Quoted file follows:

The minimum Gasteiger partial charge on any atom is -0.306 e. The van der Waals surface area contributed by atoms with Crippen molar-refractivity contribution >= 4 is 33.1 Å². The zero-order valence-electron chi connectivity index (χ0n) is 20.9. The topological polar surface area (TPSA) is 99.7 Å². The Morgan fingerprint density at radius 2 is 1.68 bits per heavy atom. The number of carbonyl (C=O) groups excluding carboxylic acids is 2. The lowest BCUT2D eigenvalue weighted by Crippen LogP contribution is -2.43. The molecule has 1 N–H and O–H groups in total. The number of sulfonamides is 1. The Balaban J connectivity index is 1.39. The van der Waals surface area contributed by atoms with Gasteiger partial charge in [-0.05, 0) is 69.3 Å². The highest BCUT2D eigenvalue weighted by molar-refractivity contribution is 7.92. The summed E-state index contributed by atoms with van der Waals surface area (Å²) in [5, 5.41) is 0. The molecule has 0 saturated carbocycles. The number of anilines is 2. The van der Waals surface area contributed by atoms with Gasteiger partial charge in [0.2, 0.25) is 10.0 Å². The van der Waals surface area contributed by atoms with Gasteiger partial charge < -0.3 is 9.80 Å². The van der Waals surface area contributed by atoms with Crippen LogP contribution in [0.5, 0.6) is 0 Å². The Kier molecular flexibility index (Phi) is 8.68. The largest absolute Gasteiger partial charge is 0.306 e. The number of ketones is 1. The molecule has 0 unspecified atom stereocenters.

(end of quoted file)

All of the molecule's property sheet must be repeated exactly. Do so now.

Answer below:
The minimum Gasteiger partial charge on any atom is -0.306 e. The van der Waals surface area contributed by atoms with Crippen molar-refractivity contribution >= 4 is 33.1 Å². The zero-order valence-electron chi connectivity index (χ0n) is 20.9. The topological polar surface area (TPSA) is 99.7 Å². The Morgan fingerprint density at radius 2 is 1.68 bits per heavy atom. The number of carbonyl (C=O) groups excluding carboxylic acids is 2. The lowest BCUT2D eigenvalue weighted by Crippen LogP contribution is -2.43. The molecule has 1 N–H and O–H groups in total. The number of sulfonamides is 1. The Balaban J connectivity index is 1.39. The van der Waals surface area contributed by atoms with Gasteiger partial charge in [-0.05, 0) is 69.3 Å². The highest BCUT2D eigenvalue weighted by molar-refractivity contribution is 7.92. The summed E-state index contributed by atoms with van der Waals surface area (Å²) in [5, 5.41) is 0. The molecule has 0 saturated carbocycles. The number of anilines is 2. The van der Waals surface area contributed by atoms with Gasteiger partial charge in [0.2, 0.25) is 10.0 Å². The van der Waals surface area contributed by atoms with Gasteiger partial charge < -0.3 is 9.80 Å². The van der Waals surface area contributed by atoms with Crippen LogP contribution in [0.5, 0.6) is 0 Å². The Kier molecular flexibility index (Phi) is 8.68. The largest absolute Gasteiger partial charge is 0.306 e. The number of ketones is 1. The molecule has 0 unspecified atom stereocenters.